If you're interested in the property, Google Toll House Phoenicia NY Ricciardella Realty or contact:

Ricciardella Realty

On the Boardwalk, on Main Street

Phoenicia, New York  12464

845 - 688 - 7233                       

Stellar Site - Springs Field Stream - House Nds TLC - and an addition

Location, location, location. 

It's got all 3.

End of a not too twisty country lane off a good main road and not too far from the Hudson Valley and it's ammenities.

South West exposure.

Theres a huge grassy field.

Theres a gurgling brook.

The brook and field, which obviously much have been subject to much flooding, and still subject to some, are mostly seperated by a new megalithic stone wall that should stand the test of time. 


What dosen't it have, a great building to go with it.


Half the charm is of course the history, the story behind the property, the building.  Gee, just got here, but as it's well off the main road, and further along the main road are pillars flanking an old lane, so, that was the main house of the estate, and this was the "service road", for the working part of the estate, the farm.  Reasonable given the area.


There is a small two story barn offset a story above a two story additon about twice it's size.  Unbelievably, there is a timber wood truss at the second floor of the barn, over where the doors would have been.  I'm guessing the other side of the barn was a door into space with a hoist above.  The building probably sat atop a tall stone wall overlooking the huge grassy field.  Being so well watered, but prone to flooding, the field would been great for haying.  The barn safe above flood waters, perfect for storing the hay.  Over the years, someone shallow glass fronted building across the front of the barn and extending out to either side along the old stone wall.  I'd have to guess it started as a workshop with lots of light.  Later a cute classical vestibule lobby was added front and center.  How it was heated, no idea, there is evidence of one wood stove taking up 1/3 of one side of the extension.  How it wasn't washed away by the many springs flowing down and through the hill and stone wall I've not a clue, but someone's done yeomans work installing drains to rediret them.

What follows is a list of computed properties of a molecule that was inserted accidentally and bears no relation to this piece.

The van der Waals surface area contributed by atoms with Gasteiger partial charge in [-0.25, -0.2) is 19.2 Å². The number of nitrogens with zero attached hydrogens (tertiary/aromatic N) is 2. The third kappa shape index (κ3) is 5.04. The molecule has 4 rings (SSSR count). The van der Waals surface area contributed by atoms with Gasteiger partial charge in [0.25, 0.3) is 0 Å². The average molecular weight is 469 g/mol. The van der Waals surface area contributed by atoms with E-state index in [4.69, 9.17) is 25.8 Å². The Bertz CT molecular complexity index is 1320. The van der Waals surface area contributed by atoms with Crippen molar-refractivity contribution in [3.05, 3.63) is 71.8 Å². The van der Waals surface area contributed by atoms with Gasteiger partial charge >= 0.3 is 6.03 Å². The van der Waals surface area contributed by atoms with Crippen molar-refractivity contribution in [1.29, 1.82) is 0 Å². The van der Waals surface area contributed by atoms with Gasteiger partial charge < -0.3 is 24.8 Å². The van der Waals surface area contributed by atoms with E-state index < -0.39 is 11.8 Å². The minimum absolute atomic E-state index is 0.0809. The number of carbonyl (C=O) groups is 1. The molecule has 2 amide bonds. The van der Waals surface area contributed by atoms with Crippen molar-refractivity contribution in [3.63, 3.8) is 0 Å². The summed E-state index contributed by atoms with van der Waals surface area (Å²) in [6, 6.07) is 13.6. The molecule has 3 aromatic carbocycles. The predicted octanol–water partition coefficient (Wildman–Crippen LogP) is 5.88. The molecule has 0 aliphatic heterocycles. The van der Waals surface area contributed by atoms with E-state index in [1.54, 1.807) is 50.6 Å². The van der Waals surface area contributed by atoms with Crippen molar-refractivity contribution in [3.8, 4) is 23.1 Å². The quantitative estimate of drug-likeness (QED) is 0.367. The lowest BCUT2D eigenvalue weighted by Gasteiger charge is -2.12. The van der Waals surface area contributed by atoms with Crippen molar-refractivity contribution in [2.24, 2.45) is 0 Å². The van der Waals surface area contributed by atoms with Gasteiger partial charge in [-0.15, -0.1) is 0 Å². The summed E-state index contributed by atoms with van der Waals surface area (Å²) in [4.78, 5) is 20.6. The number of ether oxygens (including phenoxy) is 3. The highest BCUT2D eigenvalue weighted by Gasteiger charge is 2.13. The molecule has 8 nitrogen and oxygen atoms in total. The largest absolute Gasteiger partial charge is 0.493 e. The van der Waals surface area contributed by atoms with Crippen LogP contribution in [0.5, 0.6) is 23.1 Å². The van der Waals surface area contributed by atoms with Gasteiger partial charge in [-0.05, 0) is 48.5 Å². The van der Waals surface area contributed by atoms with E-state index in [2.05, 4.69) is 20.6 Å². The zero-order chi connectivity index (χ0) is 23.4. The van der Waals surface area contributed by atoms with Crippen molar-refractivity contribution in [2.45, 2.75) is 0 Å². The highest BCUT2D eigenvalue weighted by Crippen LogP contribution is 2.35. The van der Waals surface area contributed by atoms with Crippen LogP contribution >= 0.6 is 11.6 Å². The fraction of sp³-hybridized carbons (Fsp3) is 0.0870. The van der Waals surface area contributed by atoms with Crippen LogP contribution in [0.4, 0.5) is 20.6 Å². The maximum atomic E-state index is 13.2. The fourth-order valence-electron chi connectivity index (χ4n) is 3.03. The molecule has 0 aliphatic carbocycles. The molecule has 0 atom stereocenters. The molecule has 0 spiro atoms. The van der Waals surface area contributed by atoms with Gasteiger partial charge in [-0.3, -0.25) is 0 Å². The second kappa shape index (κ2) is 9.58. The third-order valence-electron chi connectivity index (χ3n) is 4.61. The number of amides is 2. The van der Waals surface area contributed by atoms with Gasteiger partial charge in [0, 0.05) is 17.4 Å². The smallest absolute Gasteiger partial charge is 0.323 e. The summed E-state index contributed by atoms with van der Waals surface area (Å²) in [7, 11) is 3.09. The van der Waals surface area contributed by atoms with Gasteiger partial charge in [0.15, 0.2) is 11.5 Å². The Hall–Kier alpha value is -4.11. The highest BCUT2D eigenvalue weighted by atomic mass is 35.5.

So, what to do with this property.


Much work needed to fix up the buildings, of course, but this time, from the shoring, it's obvious unless a "construction motif" is your idea of interior design, structural work is needed right off.  The kitchen is there, just not installed.  Small rooms in the added extension building, and these are the immediately usable one.  Heating, new boiler, no distribution yet, so that to do before winter.  Insulation, none, and with endless leaky old windows, quaint, but tons of work there to get into shape.  Interior walls - warped beaded wood "paneling" quickly white washed for the sale.  Probably a good summer "cottage", but so not ready for prime time for winter, which is a requirement of the buyer.



but the potential...........

Extend the added bar further along the stone walls, yeah!!!!!

Add a great room to the front ... convert the rest to bedrooms... yeah!!!!

    (slight septic system issue with this, but addressable)

Put a new builidng on the hill above, connect it with a cute glassed in bridge to the old barn, creating a nice protected pick up / drop off for the car.